Before I begin to discuss the spectacular success of Amy and two other incredible swimmers, I feel I have some explaining to do. I am not a coach. I am not a professional journalist. I’m not even an adult. I’m just an Age Group Swimmer, and I write nearly entirely based off of my previous experiences. The point of these articles is to provide background on some really fast swimmers that could be the future of USA swimming, answer questions about them you may not think to ask, and delve in to the similarities and differences in each of their stories. That last part you may have to wait for, sorry. Now, allow me to begin.
Amy Bilquist is a person, along with an insanely fast swimmer, if that’s possible. She’s really tall, afraid of plane rides, and has big dreams, at least that’s what I noticed on March 14th, when I interviewed her right after my practice ended. Amy will be attending Cal-Berkeley next year, because it “exhales excellence” and “is something she wants to be a part of”, and she has already been on the World Championships team representing the United States. As a member of Carmel Swim Club, she knows greatness. The girls team is arguably not only the best team in the country right now, but the best girls team EVER. This year they won their 29th consecutive high school state championship. I expect an ESPN 30 for 30 next year, if they win again. Training with that kind of reputation is extremely tough, especially when you move in to it when you’re already almost a junior, as Amy did. She moved to Carmel from Goodyear, Arizona. She says, “Honestly, I was a little intimidated at first. Everything just seemed to flow so well, and I wasn’t used to that, so it took a little adjusting to.” The transition to Indiana “taught her a lot about who she was, and what she wanted to be.” Pretty deep stuff, especially for not even having graduated a high school yet. I almost let my inner swimming nerd carry me away there, and I was tempted to ask her about technique, work ethic, the type of training she did, and other assorted swim questions. Then I remembered, hey, what would an age group swimmer be interested in?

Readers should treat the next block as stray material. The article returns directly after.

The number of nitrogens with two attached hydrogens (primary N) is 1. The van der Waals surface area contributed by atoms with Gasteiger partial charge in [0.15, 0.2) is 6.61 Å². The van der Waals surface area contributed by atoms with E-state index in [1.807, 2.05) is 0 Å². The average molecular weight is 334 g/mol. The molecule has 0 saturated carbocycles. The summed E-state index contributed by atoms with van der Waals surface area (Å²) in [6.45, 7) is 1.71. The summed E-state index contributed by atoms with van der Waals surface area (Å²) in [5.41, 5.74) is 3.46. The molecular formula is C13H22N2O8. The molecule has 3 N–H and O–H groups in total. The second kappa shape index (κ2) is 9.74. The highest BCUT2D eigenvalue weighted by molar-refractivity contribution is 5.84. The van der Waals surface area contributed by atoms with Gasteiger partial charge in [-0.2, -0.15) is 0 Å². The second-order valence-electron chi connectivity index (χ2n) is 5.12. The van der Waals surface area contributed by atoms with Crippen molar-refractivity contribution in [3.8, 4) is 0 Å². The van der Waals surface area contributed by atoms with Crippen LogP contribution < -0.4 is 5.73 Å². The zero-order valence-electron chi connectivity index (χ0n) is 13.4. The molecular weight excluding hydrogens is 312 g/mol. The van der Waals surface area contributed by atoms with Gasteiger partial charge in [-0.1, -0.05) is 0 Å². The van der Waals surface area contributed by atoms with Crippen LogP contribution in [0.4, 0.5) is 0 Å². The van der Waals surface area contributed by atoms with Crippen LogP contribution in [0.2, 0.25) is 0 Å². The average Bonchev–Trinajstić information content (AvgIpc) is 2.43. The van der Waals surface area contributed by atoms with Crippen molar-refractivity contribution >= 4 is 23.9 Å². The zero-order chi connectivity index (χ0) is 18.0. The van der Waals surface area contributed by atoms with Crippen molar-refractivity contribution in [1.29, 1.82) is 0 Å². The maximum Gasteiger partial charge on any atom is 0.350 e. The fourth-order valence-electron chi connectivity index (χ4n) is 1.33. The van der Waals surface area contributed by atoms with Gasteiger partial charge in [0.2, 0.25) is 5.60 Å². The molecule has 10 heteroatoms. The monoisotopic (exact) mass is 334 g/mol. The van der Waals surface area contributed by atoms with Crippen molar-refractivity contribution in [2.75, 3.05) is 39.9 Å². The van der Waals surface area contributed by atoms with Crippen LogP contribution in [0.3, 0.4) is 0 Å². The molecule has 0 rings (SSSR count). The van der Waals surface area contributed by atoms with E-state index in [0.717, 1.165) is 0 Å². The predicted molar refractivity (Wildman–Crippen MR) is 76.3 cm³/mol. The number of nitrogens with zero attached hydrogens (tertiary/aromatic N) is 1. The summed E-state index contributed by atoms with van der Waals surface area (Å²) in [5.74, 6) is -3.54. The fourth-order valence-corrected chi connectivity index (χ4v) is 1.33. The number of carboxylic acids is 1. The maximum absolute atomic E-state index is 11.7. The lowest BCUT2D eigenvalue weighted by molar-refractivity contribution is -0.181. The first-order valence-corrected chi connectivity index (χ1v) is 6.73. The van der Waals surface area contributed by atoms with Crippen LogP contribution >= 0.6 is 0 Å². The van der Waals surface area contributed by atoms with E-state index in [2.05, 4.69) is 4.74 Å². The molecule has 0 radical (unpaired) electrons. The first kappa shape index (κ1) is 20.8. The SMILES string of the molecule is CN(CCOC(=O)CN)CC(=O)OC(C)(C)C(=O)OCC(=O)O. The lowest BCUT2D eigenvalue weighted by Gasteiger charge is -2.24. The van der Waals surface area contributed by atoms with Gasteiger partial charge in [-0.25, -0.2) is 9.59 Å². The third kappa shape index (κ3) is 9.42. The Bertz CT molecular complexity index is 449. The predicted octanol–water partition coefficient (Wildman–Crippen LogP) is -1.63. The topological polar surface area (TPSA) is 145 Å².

The hardest practice Amy has ever done was 10x800s on “some insane interval”, odds IM, evens Free. She was “crying at the wall” by the time it was over, and my body hurt just listening to her talk about it. Her favorite race memory was from when she was 14, just after Olympic trials, at Speedo Sectionals, the 200 Back. She went 2:14, long course. It was at this point that I realized one glaringly obvious thing. Her long course time was faster than my short course time is. Maybe I need to work on backstroke a bit.
When Amy was eleven, she trained with the Senior group on her team in Arizona, because you know, why not? The more questions I asked, the more ridiculously amazing some of the things Amy has done seemed. She’s an American Record holder in the 4×50 Free relay, and she “definitely did not expect it”. She got the record at World Championships last year, in Doha, Qatar. The scariest thing about that trip, for her, was the plane ride. Not the Olympians at the meet, or the foreign country, the plane ride.
Amy Bilquist is without a doubt a phenomenal swimmer, and a hard worker. She didn’t swim at Charlotte this year though, and you know why? Her foot’s in a boot. She has multiple stress fractures. The strange part is this. I can tell you that if I had multiple stress fractures, I would not be training, but Amy is. I am almost positive I have seen her on the pool deck every day. Bilquist is a force to be reckoned with, not only because of talent, but because of dedication.